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dc.contributor.authorHamede, Rodrigo
dc.contributor.authorMadsen, Thomas
dc.contributor.authorMcCallum, Hamish
dc.contributor.authorStorfer, Andrew
dc.contributor.authorHohenlohe, Paul A
dc.contributor.authorSiddle, Hannah
dc.contributor.authorKaufman, Jim
dc.contributor.authorGiraudeau, Mathieu
dc.contributor.authorJones, Menna
dc.contributor.authorThomas, Frederic
dc.contributor.authorUjvari, Beata
dc.date.accessioned2021-02-16T04:57:38Z
dc.date.available2021-02-16T04:57:38Z
dc.date.issued2020
dc.identifier.issn0888-8892
dc.identifier.doi10.1111/cobi.13644
dc.identifier.urihttp://hdl.handle.net/10072/402222
dc.description.abstractModern conservation science frequently relies on genetic tools to manage imperiled populations threatened by processes such as habitat fragmentation and infectious diseases. Translocation of individuals to restore genetic diversity (genetic rescue) is increasingly used to manage vulnerable populations (Whiteley et al. 2015), but it can swamp local adaptations and lead to outbreeding depression (Frankham et al. 2011). Thus, genetic management is context dependent and needs evaluation across multiple generations (Fitzpatrick et al. 2020). Genomic studies can help evaluate the extent to which populations are locally adapted to assess the costs and benefits of translocations. Predicting the long‐term fitness effects of genetic interventions and their evolutionary consequences is a vital step in managing dwindling populations threatened by emerging infectious diseases.
dc.description.sponsorshipNational Science Foundation - USA
dc.description.sponsorshipWashington State University_NIH
dc.languageEnglish
dc.publisherWiley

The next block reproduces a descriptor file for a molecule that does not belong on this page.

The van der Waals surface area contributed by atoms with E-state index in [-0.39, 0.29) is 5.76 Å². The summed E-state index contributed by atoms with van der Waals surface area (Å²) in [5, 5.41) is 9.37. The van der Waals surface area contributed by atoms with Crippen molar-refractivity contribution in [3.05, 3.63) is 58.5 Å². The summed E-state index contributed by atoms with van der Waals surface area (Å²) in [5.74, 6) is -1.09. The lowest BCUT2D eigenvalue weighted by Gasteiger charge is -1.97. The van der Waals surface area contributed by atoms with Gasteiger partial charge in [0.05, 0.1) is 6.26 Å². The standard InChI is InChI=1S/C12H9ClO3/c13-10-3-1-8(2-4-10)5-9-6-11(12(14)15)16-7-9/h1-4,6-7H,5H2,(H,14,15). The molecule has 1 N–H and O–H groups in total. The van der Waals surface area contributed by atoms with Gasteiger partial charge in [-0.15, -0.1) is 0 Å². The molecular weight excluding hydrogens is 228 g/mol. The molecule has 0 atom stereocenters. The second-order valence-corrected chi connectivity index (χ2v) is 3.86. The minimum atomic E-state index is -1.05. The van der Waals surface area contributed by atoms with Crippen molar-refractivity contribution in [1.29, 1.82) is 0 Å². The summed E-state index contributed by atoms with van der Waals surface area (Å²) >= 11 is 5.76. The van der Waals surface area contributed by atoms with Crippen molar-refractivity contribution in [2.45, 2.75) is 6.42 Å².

dc.relation.ispartofjournalConservation Biology
dc.subject.fieldofresearchEnvironmental Sciences
dc.subject.fieldofresearchBiological Sciences
dc.subject.fieldofresearchAgricultural and Veterinary Sciences
dc.subject.fieldofresearchcode05
dc.subject.fieldofresearchcode06
dc.subject.fieldofresearchcode07
dc.subject.keywordsScience & Technology
dc.subject.keywordsLife Sciences & Biomedicine
dc.subject.keywordsBiodiversity Conservation
dc.subject.keywordsEcology
dc.titleDarwin, the devil, and the management of transmissible cancers
dc.typeJournal article
dc.type.descriptionC3 - Articles (Letter/ Note)
dcterms.bibliographicCitationHamede, R; Madsen, T; McCallum, H; Storfer, A; Hohenlohe, PA; Siddle, H; Kaufman, J; Giraudeau, M; Jones, M; Thomas, F; Ujvari, B, Darwin, the devil, and the management of transmissible cancers, Conservation Biology, 2020
dcterms.dateAccepted2020-08-14
dcterms.licensehttp://creativecommons.org/licenses/by/4.0/
dc.date.updated2021-02-16T04:55:40Z
dc.description.versionVersion of Record (VoR)
gro.rights.copyright© 2020 The Authors. Conservation Biology published by Wiley Periodicals LLC on behalf of Society for Conservation Biology. This is an open access article under the terms of the Creative Commons Attribution License, which permits use, distribution and reproduction in any medium, provided the original work is properly cited.
gro.hasfulltextFull Text
gro.griffith.authorMcCallum, Hamish


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